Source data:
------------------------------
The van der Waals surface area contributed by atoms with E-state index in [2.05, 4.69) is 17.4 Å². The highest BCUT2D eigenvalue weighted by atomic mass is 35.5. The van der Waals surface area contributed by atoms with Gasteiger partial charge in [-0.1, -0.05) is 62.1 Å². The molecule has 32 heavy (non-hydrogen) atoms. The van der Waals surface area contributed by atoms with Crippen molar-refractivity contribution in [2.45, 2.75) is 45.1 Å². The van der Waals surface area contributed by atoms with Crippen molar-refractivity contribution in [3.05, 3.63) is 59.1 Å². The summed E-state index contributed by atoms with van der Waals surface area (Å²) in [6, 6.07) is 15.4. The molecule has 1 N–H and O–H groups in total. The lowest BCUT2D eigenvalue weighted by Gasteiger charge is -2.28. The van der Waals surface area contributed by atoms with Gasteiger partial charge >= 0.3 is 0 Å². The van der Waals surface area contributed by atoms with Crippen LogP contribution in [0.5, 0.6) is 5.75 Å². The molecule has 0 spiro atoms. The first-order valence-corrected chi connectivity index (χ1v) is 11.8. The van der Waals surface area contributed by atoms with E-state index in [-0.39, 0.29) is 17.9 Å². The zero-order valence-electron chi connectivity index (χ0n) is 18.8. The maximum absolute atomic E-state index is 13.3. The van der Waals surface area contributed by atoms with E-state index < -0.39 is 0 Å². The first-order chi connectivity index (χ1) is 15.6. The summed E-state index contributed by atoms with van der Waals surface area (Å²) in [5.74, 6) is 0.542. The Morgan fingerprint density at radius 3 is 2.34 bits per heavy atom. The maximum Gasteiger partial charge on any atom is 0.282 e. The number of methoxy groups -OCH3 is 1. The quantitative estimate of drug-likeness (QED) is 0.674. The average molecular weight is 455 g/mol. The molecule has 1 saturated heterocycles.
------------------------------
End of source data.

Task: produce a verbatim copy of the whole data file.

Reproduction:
The van der Waals surface area contributed by atoms with E-state index in [2.05, 4.69) is 17.4 Å². The highest BCUT2D eigenvalue weighted by atomic mass is 35.5. The van der Waals surface area contributed by atoms with Gasteiger partial charge in [-0.1, -0.05) is 62.1 Å². The molecule has 32 heavy (non-hydrogen) atoms. The van der Waals surface area contributed by atoms with Crippen molar-refractivity contribution in [2.45, 2.75) is 45.1 Å². The van der Waals surface area contributed by atoms with Crippen molar-refractivity contribution in [3.05, 3.63) is 59.1 Å². The summed E-state index contributed by atoms with van der Waals surface area (Å²) in [6, 6.07) is 15.4. The molecule has 1 N–H and O–H groups in total. The lowest BCUT2D eigenvalue weighted by Gasteiger charge is -2.28. The van der Waals surface area contributed by atoms with Gasteiger partial charge >= 0.3 is 0 Å². The van der Waals surface area contributed by atoms with Crippen LogP contribution in [0.5, 0.6) is 5.75 Å². The molecule has 0 spiro atoms. The first-order valence-corrected chi connectivity index (χ1v) is 11.8. The van der Waals surface area contributed by atoms with E-state index in [-0.39, 0.29) is 17.9 Å². The zero-order valence-electron chi connectivity index (χ0n) is 18.8. The maximum absolute atomic E-state index is 13.3. The van der Waals surface area contributed by atoms with E-state index < -0.39 is 0 Å². The first-order chi connectivity index (χ1) is 15.6. The summed E-state index contributed by atoms with van der Waals surface area (Å²) in [5.74, 6) is 0.542. The Morgan fingerprint density at radius 3 is 2.34 bits per heavy atom. The maximum Gasteiger partial charge on any atom is 0.282 e. The number of methoxy groups -OCH3 is 1. The quantitative estimate of drug-likeness (QED) is 0.674. The average molecular weight is 455 g/mol. The molecule has 1 saturated heterocycles.